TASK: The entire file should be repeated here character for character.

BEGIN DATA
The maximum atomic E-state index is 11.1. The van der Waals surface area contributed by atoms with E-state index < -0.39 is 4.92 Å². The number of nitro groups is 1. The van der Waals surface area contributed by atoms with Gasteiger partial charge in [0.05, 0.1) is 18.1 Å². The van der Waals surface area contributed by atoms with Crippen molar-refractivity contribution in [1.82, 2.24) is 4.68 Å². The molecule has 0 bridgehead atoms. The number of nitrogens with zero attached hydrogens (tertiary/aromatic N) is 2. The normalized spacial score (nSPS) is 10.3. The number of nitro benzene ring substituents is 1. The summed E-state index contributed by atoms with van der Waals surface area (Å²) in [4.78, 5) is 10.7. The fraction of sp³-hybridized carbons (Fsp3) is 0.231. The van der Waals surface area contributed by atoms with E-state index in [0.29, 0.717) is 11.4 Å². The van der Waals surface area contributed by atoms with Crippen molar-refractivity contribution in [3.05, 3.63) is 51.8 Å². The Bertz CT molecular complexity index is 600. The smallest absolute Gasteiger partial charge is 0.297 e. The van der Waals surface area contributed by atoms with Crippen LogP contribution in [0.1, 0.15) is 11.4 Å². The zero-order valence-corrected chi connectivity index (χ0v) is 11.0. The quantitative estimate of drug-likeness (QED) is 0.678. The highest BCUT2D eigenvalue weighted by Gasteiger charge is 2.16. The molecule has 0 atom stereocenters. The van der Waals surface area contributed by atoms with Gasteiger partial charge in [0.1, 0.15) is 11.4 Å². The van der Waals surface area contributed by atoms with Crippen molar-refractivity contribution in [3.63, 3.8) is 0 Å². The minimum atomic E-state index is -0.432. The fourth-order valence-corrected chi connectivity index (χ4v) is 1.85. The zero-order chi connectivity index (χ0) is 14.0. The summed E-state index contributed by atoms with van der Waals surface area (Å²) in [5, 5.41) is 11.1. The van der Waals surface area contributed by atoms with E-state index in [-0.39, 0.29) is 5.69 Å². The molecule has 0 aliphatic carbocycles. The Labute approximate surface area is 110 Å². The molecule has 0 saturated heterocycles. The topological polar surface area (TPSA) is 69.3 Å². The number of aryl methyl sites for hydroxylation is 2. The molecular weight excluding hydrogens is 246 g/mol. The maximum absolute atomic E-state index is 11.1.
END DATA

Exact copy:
The maximum atomic E-state index is 11.1. The van der Waals surface area contributed by atoms with E-state index < -0.39 is 4.92 Å². The number of nitro groups is 1. The van der Waals surface area contributed by atoms with Gasteiger partial charge in [0.05, 0.1) is 18.1 Å². The van der Waals surface area contributed by atoms with Crippen molar-refractivity contribution in [1.82, 2.24) is 4.68 Å². The molecule has 0 bridgehead atoms. The number of nitrogens with zero attached hydrogens (tertiary/aromatic N) is 2. The normalized spacial score (nSPS) is 10.3. The number of nitro benzene ring substituents is 1. The summed E-state index contributed by atoms with van der Waals surface area (Å²) in [4.78, 5) is 10.7. The fraction of sp³-hybridized carbons (Fsp3) is 0.231. The van der Waals surface area contributed by atoms with E-state index in [0.29, 0.717) is 11.4 Å². The van der Waals surface area contributed by atoms with Crippen molar-refractivity contribution in [3.05, 3.63) is 51.8 Å². The Bertz CT molecular complexity index is 600. The smallest absolute Gasteiger partial charge is 0.297 e. The van der Waals surface area contributed by atoms with Crippen LogP contribution in [0.1, 0.15) is 11.4 Å². The zero-order valence-corrected chi connectivity index (χ0v) is 11.0. The quantitative estimate of drug-likeness (QED) is 0.678. The highest BCUT2D eigenvalue weighted by Gasteiger charge is 2.16. The molecule has 0 atom stereocenters. The van der Waals surface area contributed by atoms with Gasteiger partial charge in [0.1, 0.15) is 11.4 Å². The van der Waals surface area contributed by atoms with Crippen molar-refractivity contribution in [3.63, 3.8) is 0 Å². The minimum atomic E-state index is -0.432. The fourth-order valence-corrected chi connectivity index (χ4v) is 1.85. The zero-order chi connectivity index (χ0) is 14.0. The summed E-state index contributed by atoms with van der Waals surface area (Å²) in [5, 5.41) is 11.1. The van der Waals surface area contributed by atoms with E-state index in [-0.39, 0.29) is 5.69 Å². The molecule has 0 aliphatic carbocycles. The Labute approximate surface area is 110 Å². The molecule has 0 saturated heterocycles. The topological polar surface area (TPSA) is 69.3 Å². The number of aryl methyl sites for hydroxylation is 2. The molecular weight excluding hydrogens is 246 g/mol. The maximum absolute atomic E-state index is 11.1.